CSS Masks

WebKit now supports alpha masks in CSS. Masks allow you to overlay the content of a box with a pattern that can be used to knock out portions of that box in the final display. In other words, you can clip to complex shapes based off the alpha of an image.

Here is a snapshot of the Speed Racer movie trailer clipped to the Safari compass icon. This is in fact a mask applied to the <video> element.

We have introduced new properties to provide Web designers with a lot of control over these masks and how they are applied. The new properties are analogous to the background and border-image properties that already exist.

-webkit-mask (background)
-webkit-mask-attachment (background-attachment)
-webkit-mask-clip (background-clip)
-webkit-mask-origin (background-origin)
-webkit-mask-image (background-image)
-webkit-mask-repeat (background-repeat)
-webkit-mask-composite (background-composite)
-webkit-mask-box-image (border-image)

Use of a mask results in a stacking context being created (similar to how opacity and transforms work). The mask will therefore overlay the child and all of its descendants, and at a minimum will knock out everything outside the border box of the object.

From a Web designer’s perspective, think of the mask as being constructed the way the backgrounds and border-image of a box are constructed. Multiple backgrounds are stacking on top of one another (possibly overlapping) with their own tiling and clipping rules. A border-image can then potentially be stretched or tiled over the backgrounds.

The final resultant image built from putting all of the mask images together, tiling them, stretching them, etc., then becomes the mask used to clip the content. Alpha values of 0 in the mask mean that nothing should be drawn. Alpha values of 1 mean the content should display normally. Anything in between ends up partially transparent.

One key difference between mask-box-image and its border-image counterpart is that it doesn’t attempt to fit itself to border widths. It will just render the corners unscaled and tile/stretch itself into the border box without regard for the border itself. This lets you easily use nine-piece-image effects as masks on elements without borders (often image or video elements).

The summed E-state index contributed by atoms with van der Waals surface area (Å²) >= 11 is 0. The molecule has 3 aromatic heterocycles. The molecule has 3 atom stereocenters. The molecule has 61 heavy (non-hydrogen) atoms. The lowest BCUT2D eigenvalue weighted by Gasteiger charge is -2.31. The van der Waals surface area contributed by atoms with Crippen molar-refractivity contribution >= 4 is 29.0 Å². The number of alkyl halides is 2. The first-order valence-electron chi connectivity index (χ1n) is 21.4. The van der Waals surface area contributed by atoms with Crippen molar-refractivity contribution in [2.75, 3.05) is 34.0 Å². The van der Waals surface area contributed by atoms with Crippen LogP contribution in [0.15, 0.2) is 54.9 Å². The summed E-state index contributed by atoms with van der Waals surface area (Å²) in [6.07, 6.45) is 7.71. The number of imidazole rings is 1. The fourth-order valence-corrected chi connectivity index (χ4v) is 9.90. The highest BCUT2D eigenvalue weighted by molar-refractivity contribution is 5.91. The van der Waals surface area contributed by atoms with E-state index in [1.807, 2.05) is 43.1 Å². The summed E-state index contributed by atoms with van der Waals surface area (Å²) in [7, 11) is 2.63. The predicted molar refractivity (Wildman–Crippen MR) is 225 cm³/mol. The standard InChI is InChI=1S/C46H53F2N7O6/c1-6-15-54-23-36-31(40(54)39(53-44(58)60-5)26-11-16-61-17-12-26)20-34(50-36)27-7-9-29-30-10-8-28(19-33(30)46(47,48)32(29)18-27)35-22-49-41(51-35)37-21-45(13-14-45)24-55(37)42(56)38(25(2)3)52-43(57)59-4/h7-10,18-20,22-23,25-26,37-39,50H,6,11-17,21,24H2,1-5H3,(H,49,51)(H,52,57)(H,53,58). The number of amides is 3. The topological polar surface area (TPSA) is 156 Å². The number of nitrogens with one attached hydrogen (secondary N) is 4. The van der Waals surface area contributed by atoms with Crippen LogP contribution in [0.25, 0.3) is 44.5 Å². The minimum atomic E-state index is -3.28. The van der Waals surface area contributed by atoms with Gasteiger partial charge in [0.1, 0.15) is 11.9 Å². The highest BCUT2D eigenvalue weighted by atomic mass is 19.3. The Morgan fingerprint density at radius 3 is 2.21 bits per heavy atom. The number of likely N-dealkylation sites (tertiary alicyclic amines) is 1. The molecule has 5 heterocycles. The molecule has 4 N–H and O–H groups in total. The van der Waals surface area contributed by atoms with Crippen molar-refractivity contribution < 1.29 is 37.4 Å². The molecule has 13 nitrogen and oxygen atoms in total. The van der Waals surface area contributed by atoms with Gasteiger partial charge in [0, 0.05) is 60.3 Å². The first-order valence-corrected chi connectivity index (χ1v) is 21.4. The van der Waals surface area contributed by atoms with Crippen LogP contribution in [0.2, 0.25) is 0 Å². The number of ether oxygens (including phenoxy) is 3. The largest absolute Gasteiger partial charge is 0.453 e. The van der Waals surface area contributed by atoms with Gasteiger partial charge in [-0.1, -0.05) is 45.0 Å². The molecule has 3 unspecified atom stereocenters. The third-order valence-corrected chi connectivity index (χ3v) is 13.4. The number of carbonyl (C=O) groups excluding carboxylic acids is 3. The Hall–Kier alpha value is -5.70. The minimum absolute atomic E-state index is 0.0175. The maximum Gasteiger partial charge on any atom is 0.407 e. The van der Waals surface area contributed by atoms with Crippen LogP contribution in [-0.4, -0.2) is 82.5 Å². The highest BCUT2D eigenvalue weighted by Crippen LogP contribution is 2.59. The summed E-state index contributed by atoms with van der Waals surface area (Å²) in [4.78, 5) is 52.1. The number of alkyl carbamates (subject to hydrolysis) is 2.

Here are two sample images. The source image that we want to mask and then the image that we will use as the mask.

We can place a mask on the image element simply by doing this:

<img src="kate.png" style="-webkit-mask-box-image: url(mask.png) 75 stretch;">

The result looks like this:

CSS gradients can be used as the mask image source as well. In the following example a linear gradient is used to achieve a fade effect. For example:

<img src="kate.png" style="-webkit-mask-image: -webkit-gradient(linear, left top, left bottom, from(rgba(0,0,0,1)), to(rgba(0,0,0,0)))">

Masks respect the border-radius curves of an object. We can add a border-radius to the previous example, and have both the gradient fade effect with rounded corners.

<img src="kate.png" style="-webkit-border-radius: 10px; -webkit-mask-image: -webkit-gradient(linear, left top, left bottom, from(rgba(0,0,0,1)), to(rgba(0,0,0,0)))">

SVG images can be used as masks. For example, a partially transparent circle:

can be applied as a mask like so:

<img src="kate.png" style="-webkit-mask-image: url(circle.svg)">

The end result is shown below:

All of the power of the multiple background and border-image syntax is at your disposal when building masks!

As usual leave feedback in the comments and file bugs on any problems you notice at http://bugs.webkit.org/.